After the arrival of twelve mysterious spacecraft, one of which landed in the United States, an elite team of experts gathered to try to make contact with them. Among them is Luis Banks (Amy Adams), a language expert, who has her own methods for trying to communicate, and is overseen by the suspicious Colonel Weber (Forest Whitaker). The army insists on important and quick answers in the fear of global war, so Luis, in collaboration with physicist Ian Donoli (Jeremy Renner), decides on drastic steps that could endanger her life, but also the entire civilization.
This film intrigued me because it comes out of the typical mold of films about aliens, in which they usually come to enslave or destroy us, and people heroically defend their planet from the occupiers (Indepedence Day, War of The Worlds (). Instead of invasion or war, aliens come to help us or to understand us, without the intention of any conflicts. In my opinion, the attempt to communicate and understand aliens is a much more interesting and intriguing concept for a film, instead of a simple intention or need to refute them.
I understand that the mention of linguistics does not sound spectacular to present the whole work, but in this film, everything related to it seems really fascinating. The bizarre ways in which space creatures communicate are very interesting, and the team’s attempts to decipher them are exciting and quite tense. One of the characters says that understanding language shapes the way of thinking, and as they move away with deciphering, they conclude that these aliens experience the concept of time differently, which is reflected in the symbols that make up their sentences. In addition to the basic plot, which is mysterious and a bit cold due to the aliens, the film is permeated by a side story that includes Luis and her daughter, and that story is quite humane and emotional.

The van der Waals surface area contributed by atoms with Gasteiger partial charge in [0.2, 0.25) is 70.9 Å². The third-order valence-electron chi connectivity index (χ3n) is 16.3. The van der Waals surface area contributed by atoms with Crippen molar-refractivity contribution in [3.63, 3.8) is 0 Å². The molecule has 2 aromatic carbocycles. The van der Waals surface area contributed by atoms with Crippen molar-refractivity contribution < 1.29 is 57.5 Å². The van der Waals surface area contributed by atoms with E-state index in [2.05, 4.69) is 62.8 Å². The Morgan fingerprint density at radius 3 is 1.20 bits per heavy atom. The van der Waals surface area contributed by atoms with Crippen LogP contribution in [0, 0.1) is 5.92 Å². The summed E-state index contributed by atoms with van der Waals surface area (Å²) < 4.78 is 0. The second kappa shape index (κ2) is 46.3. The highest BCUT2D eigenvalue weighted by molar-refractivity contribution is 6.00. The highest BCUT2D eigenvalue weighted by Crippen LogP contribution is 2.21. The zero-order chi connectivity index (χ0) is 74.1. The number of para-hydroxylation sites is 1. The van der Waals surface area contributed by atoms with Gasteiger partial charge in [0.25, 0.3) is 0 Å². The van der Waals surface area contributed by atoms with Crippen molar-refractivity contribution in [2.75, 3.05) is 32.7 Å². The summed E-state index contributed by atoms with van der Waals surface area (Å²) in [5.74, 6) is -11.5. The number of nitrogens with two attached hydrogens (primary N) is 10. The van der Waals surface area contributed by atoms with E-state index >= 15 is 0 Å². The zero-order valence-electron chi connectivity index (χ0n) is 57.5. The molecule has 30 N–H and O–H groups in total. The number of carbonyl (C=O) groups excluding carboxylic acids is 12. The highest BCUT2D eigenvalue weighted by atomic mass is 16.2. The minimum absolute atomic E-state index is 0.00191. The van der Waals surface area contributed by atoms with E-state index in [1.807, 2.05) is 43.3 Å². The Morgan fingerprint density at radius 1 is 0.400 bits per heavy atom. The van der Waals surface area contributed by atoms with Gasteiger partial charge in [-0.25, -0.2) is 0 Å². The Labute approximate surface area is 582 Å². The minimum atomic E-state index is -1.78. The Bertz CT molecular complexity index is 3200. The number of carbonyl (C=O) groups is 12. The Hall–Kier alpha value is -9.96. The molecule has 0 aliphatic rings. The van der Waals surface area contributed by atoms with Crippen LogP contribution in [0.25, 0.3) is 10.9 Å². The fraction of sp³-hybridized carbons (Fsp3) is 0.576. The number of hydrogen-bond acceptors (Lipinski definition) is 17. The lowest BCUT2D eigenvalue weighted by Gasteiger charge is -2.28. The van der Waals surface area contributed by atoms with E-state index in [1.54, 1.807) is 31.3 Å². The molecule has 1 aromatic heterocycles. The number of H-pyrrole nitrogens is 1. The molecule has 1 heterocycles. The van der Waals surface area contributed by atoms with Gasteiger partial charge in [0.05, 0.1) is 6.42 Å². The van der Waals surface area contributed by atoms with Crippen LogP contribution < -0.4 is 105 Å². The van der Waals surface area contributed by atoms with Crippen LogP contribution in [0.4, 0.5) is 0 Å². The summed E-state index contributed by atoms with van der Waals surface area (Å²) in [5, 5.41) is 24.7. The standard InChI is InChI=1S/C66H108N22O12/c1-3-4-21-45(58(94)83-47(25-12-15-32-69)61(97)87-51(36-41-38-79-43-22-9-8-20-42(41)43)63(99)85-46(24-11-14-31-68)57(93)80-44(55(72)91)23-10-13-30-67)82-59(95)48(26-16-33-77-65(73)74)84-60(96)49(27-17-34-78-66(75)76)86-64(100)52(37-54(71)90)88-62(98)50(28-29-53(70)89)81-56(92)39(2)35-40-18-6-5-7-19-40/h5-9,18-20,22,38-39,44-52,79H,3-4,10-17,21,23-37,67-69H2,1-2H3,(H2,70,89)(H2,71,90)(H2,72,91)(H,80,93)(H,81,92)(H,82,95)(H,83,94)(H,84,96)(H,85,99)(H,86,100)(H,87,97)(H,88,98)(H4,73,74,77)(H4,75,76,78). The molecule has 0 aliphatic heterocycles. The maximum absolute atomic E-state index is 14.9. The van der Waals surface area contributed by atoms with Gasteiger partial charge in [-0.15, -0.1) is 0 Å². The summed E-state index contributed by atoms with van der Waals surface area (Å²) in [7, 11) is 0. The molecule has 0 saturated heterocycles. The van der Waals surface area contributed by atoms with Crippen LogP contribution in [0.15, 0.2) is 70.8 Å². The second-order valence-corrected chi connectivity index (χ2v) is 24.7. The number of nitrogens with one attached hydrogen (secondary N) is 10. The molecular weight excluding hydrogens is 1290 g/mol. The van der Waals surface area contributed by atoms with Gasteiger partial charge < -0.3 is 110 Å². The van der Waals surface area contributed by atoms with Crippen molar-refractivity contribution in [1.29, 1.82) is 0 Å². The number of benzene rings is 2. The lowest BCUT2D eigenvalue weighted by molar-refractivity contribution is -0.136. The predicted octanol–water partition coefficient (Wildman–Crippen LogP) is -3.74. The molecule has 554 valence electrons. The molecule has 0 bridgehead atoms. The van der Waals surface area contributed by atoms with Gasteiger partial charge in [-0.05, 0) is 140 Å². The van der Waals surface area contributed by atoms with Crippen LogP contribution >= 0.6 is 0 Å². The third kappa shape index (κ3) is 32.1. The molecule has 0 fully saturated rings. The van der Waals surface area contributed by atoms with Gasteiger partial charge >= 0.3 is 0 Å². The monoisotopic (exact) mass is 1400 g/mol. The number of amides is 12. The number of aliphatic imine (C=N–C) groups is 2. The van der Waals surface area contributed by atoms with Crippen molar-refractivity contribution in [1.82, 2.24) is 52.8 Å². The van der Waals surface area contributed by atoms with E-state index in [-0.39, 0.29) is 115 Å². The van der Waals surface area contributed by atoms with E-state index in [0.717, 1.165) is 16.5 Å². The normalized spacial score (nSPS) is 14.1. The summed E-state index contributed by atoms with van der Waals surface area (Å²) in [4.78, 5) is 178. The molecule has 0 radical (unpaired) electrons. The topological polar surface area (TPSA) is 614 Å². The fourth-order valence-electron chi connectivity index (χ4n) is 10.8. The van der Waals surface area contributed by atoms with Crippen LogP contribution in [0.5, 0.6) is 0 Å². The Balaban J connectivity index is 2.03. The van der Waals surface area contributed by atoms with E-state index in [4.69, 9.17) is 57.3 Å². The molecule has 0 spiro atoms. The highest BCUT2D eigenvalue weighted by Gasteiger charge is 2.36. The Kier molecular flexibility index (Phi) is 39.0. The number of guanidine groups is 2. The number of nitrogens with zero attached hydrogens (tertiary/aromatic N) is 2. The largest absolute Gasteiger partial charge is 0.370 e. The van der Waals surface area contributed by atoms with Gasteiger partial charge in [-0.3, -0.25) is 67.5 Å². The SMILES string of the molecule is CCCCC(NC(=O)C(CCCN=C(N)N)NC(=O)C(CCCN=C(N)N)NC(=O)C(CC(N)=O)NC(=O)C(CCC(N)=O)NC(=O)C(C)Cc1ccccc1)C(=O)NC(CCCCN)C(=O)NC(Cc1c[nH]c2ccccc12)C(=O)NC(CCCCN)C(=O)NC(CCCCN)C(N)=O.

Danny Villeneuve was up to the task again. Unobtrusively and dramaturgically subtly, it introduces us to a world in which one wrong decision or mistake in interpretation can mean disaster. He remained consistent with his style, which includes emphasizing a slightly gloomy atmosphere, a slower rhythm of the action and a series of authentic and somewhat disturbing shots without too many explicit details. This time, he also used visually refined CGI effects exclusively in the service of the story, and not to achieve some wow impression. Careful guidance of the camera captures every essential segment and gives appropriate meaning to every detail. The director is also collaborating on this film with the Icelandic composer Johan Johansson, who is in charge of the music sections.
The influence of several well-known sci-fi films is evident. First of all, I mean Close Encounters of the Third Kind, which also deals with making contact and communication with aliens. The difference is that in that film, the contact is made in a spiritual way, while here the emphasis is on language. Also, 2001: A Space Odyssey must be mentioned. Mysterious flying objects are very reminiscent of the famous monoliths from the film, and some scenes are irresistibly reminiscent of Kubrick’s masterpieces.
However, Arrival is not without flaws. What bothered me the most was when a group of soldiers, unprovoked, significantly influenced the whole plot in the film, and their action was more sci-fi than the arrival of the aliens. A couple of hours after watching it, I came to the conclusion that the method of writing with a marker of English words on a piece of white plastic is not the best way to communicate with aliens, but well, I’m not an expert like Mrs. Banks. It was not possible to avoid that traditionally China and Russia were the first to rattle weapons. Also, except for the character of Louis Banks, everyone else seems almost unnecessary – it would not be noticed that they are not in the film.
Amy Adams is the queen of the Oscar season and has been releasing at least one good film for years. Here, she provides a steady performance and presents almost the entire film on her own – her character is calculated at times, while at times she is extremely sensitive. With this role and the role in the film Nocturnal Animals, it would be a real miracle to be bypassed by well-deserved film awards. Jeremy Renner’s character provides the film with a sense of humor and doesn’t do anything concrete until the very end, but the actor generally managed in this role. They are supported by strong character actors in the form of Forest Whitaker and Michael Stuhlbarg, who plays a CIA agent.